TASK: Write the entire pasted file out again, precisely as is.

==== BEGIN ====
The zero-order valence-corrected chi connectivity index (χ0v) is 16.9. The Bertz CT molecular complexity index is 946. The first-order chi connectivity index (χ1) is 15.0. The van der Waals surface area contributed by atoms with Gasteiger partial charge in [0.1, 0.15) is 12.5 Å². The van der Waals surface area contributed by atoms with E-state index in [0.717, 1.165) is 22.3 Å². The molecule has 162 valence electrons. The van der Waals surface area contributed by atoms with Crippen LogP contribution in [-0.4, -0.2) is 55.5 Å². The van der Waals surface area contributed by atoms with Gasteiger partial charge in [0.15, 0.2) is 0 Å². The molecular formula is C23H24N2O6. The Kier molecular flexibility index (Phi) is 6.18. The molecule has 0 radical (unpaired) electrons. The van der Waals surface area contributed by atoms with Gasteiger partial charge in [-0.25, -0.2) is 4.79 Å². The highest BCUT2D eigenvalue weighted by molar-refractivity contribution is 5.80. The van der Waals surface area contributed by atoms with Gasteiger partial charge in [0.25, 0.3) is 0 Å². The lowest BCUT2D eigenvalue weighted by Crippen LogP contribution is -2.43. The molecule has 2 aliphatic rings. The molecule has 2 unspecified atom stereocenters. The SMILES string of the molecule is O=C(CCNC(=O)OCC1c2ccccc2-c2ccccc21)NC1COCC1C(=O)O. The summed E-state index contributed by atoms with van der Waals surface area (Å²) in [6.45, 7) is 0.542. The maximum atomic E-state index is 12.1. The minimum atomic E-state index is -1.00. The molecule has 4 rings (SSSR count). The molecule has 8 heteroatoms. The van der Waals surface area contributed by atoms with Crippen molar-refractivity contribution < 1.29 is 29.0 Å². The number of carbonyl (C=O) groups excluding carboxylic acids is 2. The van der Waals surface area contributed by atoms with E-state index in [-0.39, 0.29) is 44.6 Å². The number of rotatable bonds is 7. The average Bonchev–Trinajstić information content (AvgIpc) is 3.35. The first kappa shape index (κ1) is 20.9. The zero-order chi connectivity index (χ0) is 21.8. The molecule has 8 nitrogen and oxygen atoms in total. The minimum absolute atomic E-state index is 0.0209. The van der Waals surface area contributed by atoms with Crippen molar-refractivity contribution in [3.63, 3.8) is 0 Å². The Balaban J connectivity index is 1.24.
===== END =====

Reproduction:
The zero-order valence-corrected chi connectivity index (χ0v) is 16.9. The Bertz CT molecular complexity index is 946. The first-order chi connectivity index (χ1) is 15.0. The van der Waals surface area contributed by atoms with Gasteiger partial charge in [0.1, 0.15) is 12.5 Å². The van der Waals surface area contributed by atoms with E-state index in [0.717, 1.165) is 22.3 Å². The molecule has 162 valence electrons. The van der Waals surface area contributed by atoms with Crippen LogP contribution in [-0.4, -0.2) is 55.5 Å². The van der Waals surface area contributed by atoms with Gasteiger partial charge in [0.15, 0.2) is 0 Å². The molecular formula is C23H24N2O6. The Kier molecular flexibility index (Phi) is 6.18. The molecule has 0 radical (unpaired) electrons. The van der Waals surface area contributed by atoms with Gasteiger partial charge in [-0.25, -0.2) is 4.79 Å². The highest BCUT2D eigenvalue weighted by molar-refractivity contribution is 5.80. The van der Waals surface area contributed by atoms with Gasteiger partial charge in [0.25, 0.3) is 0 Å². The lowest BCUT2D eigenvalue weighted by Crippen LogP contribution is -2.43. The molecule has 2 aliphatic rings. The molecule has 2 unspecified atom stereocenters. The SMILES string of the molecule is O=C(CCNC(=O)OCC1c2ccccc2-c2ccccc21)NC1COCC1C(=O)O. The summed E-state index contributed by atoms with van der Waals surface area (Å²) in [6.45, 7) is 0.542. The maximum atomic E-state index is 12.1. The minimum atomic E-state index is -1.00. The molecule has 4 rings (SSSR count). The molecule has 8 heteroatoms. The van der Waals surface area contributed by atoms with Crippen molar-refractivity contribution < 1.29 is 29.0 Å². The number of carbonyl (C=O) groups excluding carboxylic acids is 2. The van der Waals surface area contributed by atoms with E-state index in [-0.39, 0.29) is 44.6 Å². The number of rotatable bonds is 7. The average Bonchev–Trinajstić information content (AvgIpc) is 3.35. The first kappa shape index (κ1) is 20.9. The zero-order chi connectivity index (χ0) is 21.8. The molecule has 8 nitrogen and oxygen atoms in total. The minimum absolute atomic E-state index is 0.0209. The van der Waals surface area contributed by atoms with Crippen molar-refractivity contribution in [3.63, 3.8) is 0 Å². The Balaban J connectivity index is 1.24.